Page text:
Guava fruit, usually 4 to 12 centimetres (1.6 to 4.7 in) long, are round or oval depending on the species. The outer skin may be rough, often with a bitter taste, or soft and sweet. Varying between species, the skin can be any thickness, is usually green before maturity, but becomes yellow, maroon, or green when ripe. Guava fruit generally have a pronounced and typical fragrance, similar to lemon rind but less sharp. Guava pulp may be sweet or sour, tasting something between pear and strawberry, off-white (“white” guavas) to deep pink (“red” guavas), with the seeds in the central pulp of variable number and hardness, depending on species.
Guavas are cultivated in many tropical and subtropical countries. Several species are grown commercially; apple guava and its cultivars are those most commonly traded internationally.
Mature trees of most species are fairly cold-hardy and can survive temperatures slightly colder than 25 °F (−4 °C) for short periods of time,
but younger plants will likely freeze to the ground.
Guavas are rich in dietary fiber, vitamins A and C, folic acid, and the dietary minerals, potassium, copper and manganese. Having a generally broad, low-calorie profile of essential nutrients, a single common guava (P. guajava) fruit contains about four times the amount of vitamin C as an orange. However, nutrient content varies across guava cultivars. Although the strawberry guava (P. littorale var. cattleianum) has about 25% of the amount found in more common varieties, its total vitamin C content in one serving (90 mg) still provides 100% of the Dietary Reference Intake for adult males.
Guavas contain both carotenoids and polyphenols like (+)-gallocatechin, guaijaverin, leucocyanidin and amritoside–the major classes of antioxidant pigments – giving them relatively high potential antioxidant value among plant foods. As these pigments produce the fruit skin and flesh color, guavas that are red-orange have more pigment content as polyphenol, carotenoid and pro-vitamin A, retinoid sources than yellow-green ones.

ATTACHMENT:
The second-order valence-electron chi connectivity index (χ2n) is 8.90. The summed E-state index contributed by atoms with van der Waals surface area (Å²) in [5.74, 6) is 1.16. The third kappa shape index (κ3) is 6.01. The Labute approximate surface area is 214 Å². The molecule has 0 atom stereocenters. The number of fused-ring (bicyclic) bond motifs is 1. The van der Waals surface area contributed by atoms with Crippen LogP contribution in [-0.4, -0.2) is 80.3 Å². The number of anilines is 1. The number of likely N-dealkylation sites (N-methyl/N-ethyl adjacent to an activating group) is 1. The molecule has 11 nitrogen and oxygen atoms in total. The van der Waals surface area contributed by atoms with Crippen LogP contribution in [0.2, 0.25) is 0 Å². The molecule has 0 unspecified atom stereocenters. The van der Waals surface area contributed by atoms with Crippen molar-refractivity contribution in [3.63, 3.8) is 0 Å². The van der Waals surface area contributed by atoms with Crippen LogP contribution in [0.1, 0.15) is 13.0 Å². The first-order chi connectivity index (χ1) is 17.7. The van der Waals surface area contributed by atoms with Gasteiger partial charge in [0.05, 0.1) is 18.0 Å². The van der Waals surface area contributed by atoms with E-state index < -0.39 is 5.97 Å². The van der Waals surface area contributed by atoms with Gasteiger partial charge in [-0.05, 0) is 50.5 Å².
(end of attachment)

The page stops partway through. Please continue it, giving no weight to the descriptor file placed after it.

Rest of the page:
Since the 1950s, guavas – particularly the leaves – have been the subject for diverse research on their constituents, pharmacological properties and history in folk medicine. Most research, however, has been conducted on apple guava (P. guajava), with other species remaining unstudied. From preliminary medical research in laboratory models, extracts from apple guava leaves or bark are implicated in therapeutic mechanisms against cancer, bacterial infections, inflammation and pain. Essential oils from guava leaves display anti-cancer activity in vitro. Guava leaves are used in folk medicine as a remedy for diarrhea and, as well as the bark, for their supposed antimicrobial properties and as an astringent. Guava leaves or bark are used in traditional treatments against diabetes. In Trinidad, a tea made from young leaves is used for diarrhea, dysentery and fever.
Purpose of the Study
The purpose of this study is to identify further the capability of the plant cure diseases. since guava plant is abundant in tropical countries, this study will help us know its further use in the field of medicine. Objectives
The objectives of this study is to a. create an alternative medicine from guava in curing diseases b. identify other diseases which can be cured using guava soap